You are out on a ride with your horse. All is going well until suddenly your horses head goes up and he slams on the breaks. He becomes completely rigid and you start to hear his heart thumping. And you think to yourself….Uh Oh! Which is all you have time for because the next split second, your horses instincts has taken over and he bolts.
How many times have you heard of this or something similar happening? Or perhaps you have been there yourself? I know I have! Why is this such a common thing with horses?
Horses are flight from fear animals – if something looks scary, they will run first, think later…And yes…we want to ride these animals!
Every time we hop on our horse, we are putting ourselves at risk of getting into this situation where the horses instincts take over and we get into trouble. So what can we do to stop this from happening? Get a different bit? Use tools to keep their mouths closed or their heads down so you can hold them better? These are some answers, and are very commonly used to solve the problem of horses bolting or misbehaving, but the biggest hole I see with these tools are that they are only designed to stop a certain action from happening. Plus they use strength and force to make that happen. All things that are disastrous to a horse that has gone into flight mode.
If you are looking for more long term answers, ones that get to the root of the problem rather than just stopping the symptoms, I have 3 things that you can do that will save your skin when out riding your horse.
1. Develop your partnership
Your leadership is something that your horse will always be testing and something that you should always be working on. Ensuring that your horse feels safe and knows that you are looking out for him will go a long way to your horse choosing to listen to you rather than his own instincts when something unexpected happens.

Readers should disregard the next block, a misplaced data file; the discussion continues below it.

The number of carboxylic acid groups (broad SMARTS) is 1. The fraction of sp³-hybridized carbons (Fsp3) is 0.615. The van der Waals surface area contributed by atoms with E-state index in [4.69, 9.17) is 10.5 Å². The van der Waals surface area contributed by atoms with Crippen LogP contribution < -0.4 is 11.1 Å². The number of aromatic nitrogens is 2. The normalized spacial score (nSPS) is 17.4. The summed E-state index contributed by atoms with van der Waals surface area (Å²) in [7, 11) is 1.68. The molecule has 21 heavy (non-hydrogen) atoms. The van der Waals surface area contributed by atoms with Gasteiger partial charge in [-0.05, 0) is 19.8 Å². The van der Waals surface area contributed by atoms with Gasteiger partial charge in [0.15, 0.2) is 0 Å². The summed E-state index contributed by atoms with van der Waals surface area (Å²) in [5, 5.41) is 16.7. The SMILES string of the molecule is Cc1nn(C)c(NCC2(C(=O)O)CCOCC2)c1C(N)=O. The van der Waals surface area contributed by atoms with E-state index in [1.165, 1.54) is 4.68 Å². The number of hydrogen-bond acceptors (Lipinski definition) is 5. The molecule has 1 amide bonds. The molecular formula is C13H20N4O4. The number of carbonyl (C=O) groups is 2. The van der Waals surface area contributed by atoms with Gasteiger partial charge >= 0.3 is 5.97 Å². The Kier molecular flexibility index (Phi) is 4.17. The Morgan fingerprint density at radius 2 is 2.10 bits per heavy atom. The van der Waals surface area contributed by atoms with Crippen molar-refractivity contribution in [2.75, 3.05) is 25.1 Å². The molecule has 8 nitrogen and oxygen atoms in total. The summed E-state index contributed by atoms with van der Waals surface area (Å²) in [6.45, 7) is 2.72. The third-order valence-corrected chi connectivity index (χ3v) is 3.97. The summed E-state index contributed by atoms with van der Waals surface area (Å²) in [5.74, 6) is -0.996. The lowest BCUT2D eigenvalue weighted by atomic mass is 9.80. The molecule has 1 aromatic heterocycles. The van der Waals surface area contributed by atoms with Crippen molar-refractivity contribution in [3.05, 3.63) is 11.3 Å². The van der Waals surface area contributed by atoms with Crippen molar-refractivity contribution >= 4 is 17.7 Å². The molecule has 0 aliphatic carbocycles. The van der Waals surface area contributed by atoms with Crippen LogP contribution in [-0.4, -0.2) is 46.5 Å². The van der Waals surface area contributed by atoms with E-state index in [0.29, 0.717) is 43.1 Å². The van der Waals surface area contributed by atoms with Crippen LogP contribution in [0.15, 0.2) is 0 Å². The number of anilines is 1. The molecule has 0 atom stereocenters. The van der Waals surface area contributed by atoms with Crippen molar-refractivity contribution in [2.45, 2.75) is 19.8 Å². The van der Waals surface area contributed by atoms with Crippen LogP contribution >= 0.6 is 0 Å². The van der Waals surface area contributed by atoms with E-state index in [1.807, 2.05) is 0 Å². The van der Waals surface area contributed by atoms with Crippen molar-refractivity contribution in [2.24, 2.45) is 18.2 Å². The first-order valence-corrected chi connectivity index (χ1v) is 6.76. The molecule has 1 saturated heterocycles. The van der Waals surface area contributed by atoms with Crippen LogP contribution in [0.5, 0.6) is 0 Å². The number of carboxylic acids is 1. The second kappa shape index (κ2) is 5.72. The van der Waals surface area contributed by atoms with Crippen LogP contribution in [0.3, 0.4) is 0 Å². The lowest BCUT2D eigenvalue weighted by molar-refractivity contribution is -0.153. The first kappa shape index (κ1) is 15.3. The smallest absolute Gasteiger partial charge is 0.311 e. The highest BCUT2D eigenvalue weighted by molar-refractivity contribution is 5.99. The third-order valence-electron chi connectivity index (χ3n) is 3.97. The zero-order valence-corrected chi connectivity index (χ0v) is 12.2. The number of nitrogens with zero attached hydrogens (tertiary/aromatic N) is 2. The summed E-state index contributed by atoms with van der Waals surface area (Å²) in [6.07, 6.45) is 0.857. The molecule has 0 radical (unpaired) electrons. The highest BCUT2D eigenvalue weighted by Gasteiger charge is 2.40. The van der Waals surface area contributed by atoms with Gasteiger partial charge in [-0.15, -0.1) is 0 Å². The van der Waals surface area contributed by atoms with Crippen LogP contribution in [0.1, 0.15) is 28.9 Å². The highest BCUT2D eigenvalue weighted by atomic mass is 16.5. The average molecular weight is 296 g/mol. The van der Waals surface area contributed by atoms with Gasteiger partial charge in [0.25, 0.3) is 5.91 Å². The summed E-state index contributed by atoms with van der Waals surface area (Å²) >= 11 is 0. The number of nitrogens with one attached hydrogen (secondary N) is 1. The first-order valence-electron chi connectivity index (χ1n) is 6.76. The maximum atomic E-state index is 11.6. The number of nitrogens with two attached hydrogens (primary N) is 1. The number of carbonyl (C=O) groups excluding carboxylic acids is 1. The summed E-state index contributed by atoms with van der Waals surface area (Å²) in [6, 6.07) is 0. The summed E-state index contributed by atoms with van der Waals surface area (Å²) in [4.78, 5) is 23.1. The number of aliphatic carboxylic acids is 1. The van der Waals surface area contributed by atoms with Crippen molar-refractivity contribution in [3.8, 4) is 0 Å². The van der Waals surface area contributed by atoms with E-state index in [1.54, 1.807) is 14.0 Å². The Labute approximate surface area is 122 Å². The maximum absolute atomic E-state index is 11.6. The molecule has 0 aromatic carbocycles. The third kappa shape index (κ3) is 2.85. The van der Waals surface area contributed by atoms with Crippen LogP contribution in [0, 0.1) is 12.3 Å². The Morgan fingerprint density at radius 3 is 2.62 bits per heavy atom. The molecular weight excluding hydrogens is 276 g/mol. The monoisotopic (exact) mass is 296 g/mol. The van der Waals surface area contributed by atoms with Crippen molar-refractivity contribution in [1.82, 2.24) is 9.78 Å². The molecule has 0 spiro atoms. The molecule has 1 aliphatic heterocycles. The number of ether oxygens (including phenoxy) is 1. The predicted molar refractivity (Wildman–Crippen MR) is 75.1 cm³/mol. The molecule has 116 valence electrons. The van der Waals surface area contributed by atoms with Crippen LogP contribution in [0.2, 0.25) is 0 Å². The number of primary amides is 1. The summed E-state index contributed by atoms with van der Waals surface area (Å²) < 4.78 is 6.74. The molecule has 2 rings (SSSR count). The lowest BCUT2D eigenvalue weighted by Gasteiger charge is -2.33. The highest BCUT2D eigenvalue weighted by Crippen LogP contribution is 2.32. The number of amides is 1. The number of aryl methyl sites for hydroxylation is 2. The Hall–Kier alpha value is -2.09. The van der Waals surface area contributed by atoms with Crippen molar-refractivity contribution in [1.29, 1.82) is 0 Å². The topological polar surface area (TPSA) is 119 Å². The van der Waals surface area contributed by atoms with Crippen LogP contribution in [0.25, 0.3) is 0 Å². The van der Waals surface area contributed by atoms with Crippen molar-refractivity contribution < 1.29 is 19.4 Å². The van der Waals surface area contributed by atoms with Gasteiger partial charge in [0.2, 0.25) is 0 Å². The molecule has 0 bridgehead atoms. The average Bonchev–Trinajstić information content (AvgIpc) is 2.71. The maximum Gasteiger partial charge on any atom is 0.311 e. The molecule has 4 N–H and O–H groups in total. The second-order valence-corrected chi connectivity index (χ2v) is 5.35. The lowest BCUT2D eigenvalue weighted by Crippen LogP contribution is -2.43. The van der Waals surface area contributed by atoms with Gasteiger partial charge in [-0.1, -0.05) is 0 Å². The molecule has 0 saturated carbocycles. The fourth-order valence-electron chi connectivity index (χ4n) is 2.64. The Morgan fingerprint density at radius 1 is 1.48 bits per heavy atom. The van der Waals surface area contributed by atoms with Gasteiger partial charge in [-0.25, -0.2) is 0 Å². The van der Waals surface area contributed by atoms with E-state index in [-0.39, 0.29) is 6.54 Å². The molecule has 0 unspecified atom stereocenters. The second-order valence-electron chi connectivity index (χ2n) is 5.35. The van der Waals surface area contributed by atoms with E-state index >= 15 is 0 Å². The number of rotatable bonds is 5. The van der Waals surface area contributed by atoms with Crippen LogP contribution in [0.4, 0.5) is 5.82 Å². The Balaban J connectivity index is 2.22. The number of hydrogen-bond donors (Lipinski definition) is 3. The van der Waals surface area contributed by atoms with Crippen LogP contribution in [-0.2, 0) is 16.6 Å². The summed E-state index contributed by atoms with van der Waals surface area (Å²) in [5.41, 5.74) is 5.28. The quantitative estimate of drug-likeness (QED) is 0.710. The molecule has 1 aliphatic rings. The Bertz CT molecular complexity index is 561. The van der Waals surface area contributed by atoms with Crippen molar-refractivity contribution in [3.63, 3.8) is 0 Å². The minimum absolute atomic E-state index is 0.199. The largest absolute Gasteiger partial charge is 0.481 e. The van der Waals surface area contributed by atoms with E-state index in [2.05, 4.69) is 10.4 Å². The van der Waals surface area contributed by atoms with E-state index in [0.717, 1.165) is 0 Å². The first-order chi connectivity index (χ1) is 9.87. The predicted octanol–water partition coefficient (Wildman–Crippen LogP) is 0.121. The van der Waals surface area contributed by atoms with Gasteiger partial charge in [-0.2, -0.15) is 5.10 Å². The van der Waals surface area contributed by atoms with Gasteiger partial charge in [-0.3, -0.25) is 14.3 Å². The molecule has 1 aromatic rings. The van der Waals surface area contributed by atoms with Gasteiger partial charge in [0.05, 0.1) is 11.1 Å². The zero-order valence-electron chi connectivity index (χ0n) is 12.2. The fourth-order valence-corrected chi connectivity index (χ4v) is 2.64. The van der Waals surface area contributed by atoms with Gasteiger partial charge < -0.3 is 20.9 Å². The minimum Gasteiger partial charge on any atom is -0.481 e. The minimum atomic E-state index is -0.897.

2. Teach your horse to be braver
A confident horse is a safe horse, yet we are always conditioned to ‘not scare the horse!’ causing us to back off whenever our horses start to get worried about something. However, if you can start to take your horse outside of his comfort zone, and keep him calm, then you can help him to adapt to change and helping your horse to be able to think his way through pressure situations is going to keep you safe when it matters the most.
3. Get control of the back end of your horse
When riding, most people focus on controlling the horses head, or their front end yet when you look at the fact that all the horses power comes from his hindquarters, it’s not hard to know which end you need to have control of. When a horse gets worried about something, they will get ready to run by powering up or engaging their hindquarters. If we can take the power out of their hindquarters, or disengage their hind, then we effectively have control of their flight response and of their mind.
Next time you go out for a ride on your horse, are you going to accept that you have to ride the instinctive, flight from fear animal, or are you going to ask for help so you can learn to put the preparation in first to build your horses trust in you, confidence in himself and have his mind working with you rather than against you?
I can help you do that.
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